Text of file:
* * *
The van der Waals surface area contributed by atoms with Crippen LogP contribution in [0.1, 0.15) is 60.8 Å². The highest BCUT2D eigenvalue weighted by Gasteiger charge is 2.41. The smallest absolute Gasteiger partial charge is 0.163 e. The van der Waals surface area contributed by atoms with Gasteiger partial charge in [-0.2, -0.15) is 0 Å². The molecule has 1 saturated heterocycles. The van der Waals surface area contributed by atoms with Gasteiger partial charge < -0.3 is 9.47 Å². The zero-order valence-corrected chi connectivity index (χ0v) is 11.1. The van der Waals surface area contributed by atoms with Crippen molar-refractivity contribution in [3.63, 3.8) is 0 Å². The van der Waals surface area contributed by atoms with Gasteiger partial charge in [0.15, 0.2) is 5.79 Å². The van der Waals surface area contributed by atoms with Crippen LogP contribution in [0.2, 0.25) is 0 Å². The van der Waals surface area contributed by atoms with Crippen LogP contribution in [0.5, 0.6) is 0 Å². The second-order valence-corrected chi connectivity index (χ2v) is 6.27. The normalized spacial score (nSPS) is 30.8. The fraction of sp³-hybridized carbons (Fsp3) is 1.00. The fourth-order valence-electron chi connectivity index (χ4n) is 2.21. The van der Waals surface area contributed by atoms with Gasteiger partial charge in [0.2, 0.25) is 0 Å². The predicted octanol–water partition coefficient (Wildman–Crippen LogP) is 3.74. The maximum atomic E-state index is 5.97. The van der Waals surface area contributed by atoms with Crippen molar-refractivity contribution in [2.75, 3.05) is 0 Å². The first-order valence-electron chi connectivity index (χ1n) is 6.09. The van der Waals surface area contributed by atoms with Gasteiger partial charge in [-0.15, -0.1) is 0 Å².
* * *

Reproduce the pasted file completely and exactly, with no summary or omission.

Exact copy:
The van der Waals surface area contributed by atoms with Crippen LogP contribution in [0.1, 0.15) is 60.8 Å². The highest BCUT2D eigenvalue weighted by Gasteiger charge is 2.41. The smallest absolute Gasteiger partial charge is 0.163 e. The van der Waals surface area contributed by atoms with Gasteiger partial charge in [-0.2, -0.15) is 0 Å². The molecule has 1 saturated heterocycles. The van der Waals surface area contributed by atoms with Gasteiger partial charge < -0.3 is 9.47 Å². The zero-order valence-corrected chi connectivity index (χ0v) is 11.1. The van der Waals surface area contributed by atoms with Crippen molar-refractivity contribution in [3.63, 3.8) is 0 Å². The van der Waals surface area contributed by atoms with Gasteiger partial charge in [0.15, 0.2) is 5.79 Å². The van der Waals surface area contributed by atoms with Crippen LogP contribution in [0.2, 0.25) is 0 Å². The van der Waals surface area contributed by atoms with Crippen LogP contribution in [0.5, 0.6) is 0 Å². The second-order valence-corrected chi connectivity index (χ2v) is 6.27. The normalized spacial score (nSPS) is 30.8. The fraction of sp³-hybridized carbons (Fsp3) is 1.00. The fourth-order valence-electron chi connectivity index (χ4n) is 2.21. The van der Waals surface area contributed by atoms with Gasteiger partial charge in [0.2, 0.25) is 0 Å². The predicted octanol–water partition coefficient (Wildman–Crippen LogP) is 3.74. The maximum atomic E-state index is 5.97. The van der Waals surface area contributed by atoms with Crippen molar-refractivity contribution in [2.75, 3.05) is 0 Å². The first-order valence-electron chi connectivity index (χ1n) is 6.09. The van der Waals surface area contributed by atoms with Gasteiger partial charge in [-0.15, -0.1) is 0 Å².